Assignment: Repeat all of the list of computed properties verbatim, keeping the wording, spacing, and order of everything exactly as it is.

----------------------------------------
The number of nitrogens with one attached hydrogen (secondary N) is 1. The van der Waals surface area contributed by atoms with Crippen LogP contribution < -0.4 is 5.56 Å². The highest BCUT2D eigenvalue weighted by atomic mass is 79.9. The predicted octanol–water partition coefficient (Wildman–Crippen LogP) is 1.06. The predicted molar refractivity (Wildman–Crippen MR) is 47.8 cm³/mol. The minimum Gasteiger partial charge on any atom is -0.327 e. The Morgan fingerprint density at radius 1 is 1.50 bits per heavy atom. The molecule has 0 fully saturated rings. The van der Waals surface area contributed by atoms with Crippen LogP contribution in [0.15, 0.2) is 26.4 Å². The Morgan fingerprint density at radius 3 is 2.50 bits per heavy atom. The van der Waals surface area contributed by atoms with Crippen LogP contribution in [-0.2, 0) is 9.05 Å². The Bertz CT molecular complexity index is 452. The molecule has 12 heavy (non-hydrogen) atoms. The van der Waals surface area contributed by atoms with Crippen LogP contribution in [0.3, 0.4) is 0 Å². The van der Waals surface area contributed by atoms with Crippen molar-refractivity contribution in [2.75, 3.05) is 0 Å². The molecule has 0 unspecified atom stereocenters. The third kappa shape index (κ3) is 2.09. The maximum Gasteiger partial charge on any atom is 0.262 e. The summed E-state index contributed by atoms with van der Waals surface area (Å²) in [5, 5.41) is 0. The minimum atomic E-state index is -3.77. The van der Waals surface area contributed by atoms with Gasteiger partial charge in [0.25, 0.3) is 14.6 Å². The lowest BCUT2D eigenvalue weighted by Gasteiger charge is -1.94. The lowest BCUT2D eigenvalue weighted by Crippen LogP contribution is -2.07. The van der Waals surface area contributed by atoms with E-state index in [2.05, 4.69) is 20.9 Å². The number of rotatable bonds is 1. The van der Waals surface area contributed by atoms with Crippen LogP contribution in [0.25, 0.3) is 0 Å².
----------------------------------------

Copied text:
The number of nitrogens with one attached hydrogen (secondary N) is 1. The van der Waals surface area contributed by atoms with Crippen LogP contribution < -0.4 is 5.56 Å². The highest BCUT2D eigenvalue weighted by atomic mass is 79.9. The predicted octanol–water partition coefficient (Wildman–Crippen LogP) is 1.06. The predicted molar refractivity (Wildman–Crippen MR) is 47.8 cm³/mol. The minimum Gasteiger partial charge on any atom is -0.327 e. The Morgan fingerprint density at radius 1 is 1.50 bits per heavy atom. The molecule has 0 fully saturated rings. The van der Waals surface area contributed by atoms with Crippen LogP contribution in [0.15, 0.2) is 26.4 Å². The Morgan fingerprint density at radius 3 is 2.50 bits per heavy atom. The van der Waals surface area contributed by atoms with Crippen LogP contribution in [-0.2, 0) is 9.05 Å². The Bertz CT molecular complexity index is 452. The molecule has 12 heavy (non-hydrogen) atoms. The van der Waals surface area contributed by atoms with Crippen LogP contribution in [0.3, 0.4) is 0 Å². The van der Waals surface area contributed by atoms with Crippen molar-refractivity contribution in [2.75, 3.05) is 0 Å². The molecule has 0 unspecified atom stereocenters. The third kappa shape index (κ3) is 2.09. The maximum Gasteiger partial charge on any atom is 0.262 e. The summed E-state index contributed by atoms with van der Waals surface area (Å²) in [5, 5.41) is 0. The minimum atomic E-state index is -3.77. The van der Waals surface area contributed by atoms with Gasteiger partial charge in [0.25, 0.3) is 14.6 Å². The lowest BCUT2D eigenvalue weighted by Gasteiger charge is -1.94. The lowest BCUT2D eigenvalue weighted by Crippen LogP contribution is -2.07. The van der Waals surface area contributed by atoms with E-state index in [2.05, 4.69) is 20.9 Å². The number of rotatable bonds is 1. The van der Waals surface area contributed by atoms with Crippen LogP contribution in [0.25, 0.3) is 0 Å².